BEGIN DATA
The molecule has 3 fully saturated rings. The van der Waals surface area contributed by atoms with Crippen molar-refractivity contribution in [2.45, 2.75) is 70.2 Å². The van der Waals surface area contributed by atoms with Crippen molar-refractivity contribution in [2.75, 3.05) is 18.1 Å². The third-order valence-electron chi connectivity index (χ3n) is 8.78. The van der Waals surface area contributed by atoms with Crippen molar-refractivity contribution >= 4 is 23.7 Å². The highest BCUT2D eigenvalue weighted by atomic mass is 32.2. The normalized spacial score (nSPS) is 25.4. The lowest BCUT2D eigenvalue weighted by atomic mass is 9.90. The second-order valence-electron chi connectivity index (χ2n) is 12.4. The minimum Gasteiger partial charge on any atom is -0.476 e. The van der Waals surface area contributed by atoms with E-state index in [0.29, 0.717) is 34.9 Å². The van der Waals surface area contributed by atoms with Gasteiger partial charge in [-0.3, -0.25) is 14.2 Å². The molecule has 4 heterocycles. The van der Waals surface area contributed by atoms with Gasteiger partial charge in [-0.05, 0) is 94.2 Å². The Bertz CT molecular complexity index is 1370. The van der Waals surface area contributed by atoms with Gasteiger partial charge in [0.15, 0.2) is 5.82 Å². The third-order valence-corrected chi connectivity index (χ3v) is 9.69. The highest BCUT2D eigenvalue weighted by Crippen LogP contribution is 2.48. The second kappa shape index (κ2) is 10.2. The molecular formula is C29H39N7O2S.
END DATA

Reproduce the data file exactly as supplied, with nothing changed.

The molecule has 3 fully saturated rings. The van der Waals surface area contributed by atoms with Crippen molar-refractivity contribution in [2.45, 2.75) is 70.2 Å². The van der Waals surface area contributed by atoms with Crippen molar-refractivity contribution in [2.75, 3.05) is 18.1 Å². The third-order valence-electron chi connectivity index (χ3n) is 8.78. The van der Waals surface area contributed by atoms with Crippen molar-refractivity contribution >= 4 is 23.7 Å². The highest BCUT2D eigenvalue weighted by atomic mass is 32.2. The normalized spacial score (nSPS) is 25.4. The lowest BCUT2D eigenvalue weighted by atomic mass is 9.90. The second-order valence-electron chi connectivity index (χ2n) is 12.4. The minimum Gasteiger partial charge on any atom is -0.476 e. The van der Waals surface area contributed by atoms with E-state index in [0.29, 0.717) is 34.9 Å². The van der Waals surface area contributed by atoms with Gasteiger partial charge in [-0.3, -0.25) is 14.2 Å². The molecule has 4 heterocycles. The van der Waals surface area contributed by atoms with Gasteiger partial charge in [-0.05, 0) is 94.2 Å². The Bertz CT molecular complexity index is 1370. The van der Waals surface area contributed by atoms with Gasteiger partial charge in [0.15, 0.2) is 5.82 Å². The third-order valence-corrected chi connectivity index (χ3v) is 9.69. The highest BCUT2D eigenvalue weighted by Crippen LogP contribution is 2.48. The second kappa shape index (κ2) is 10.2. The molecular formula is C29H39N7O2S.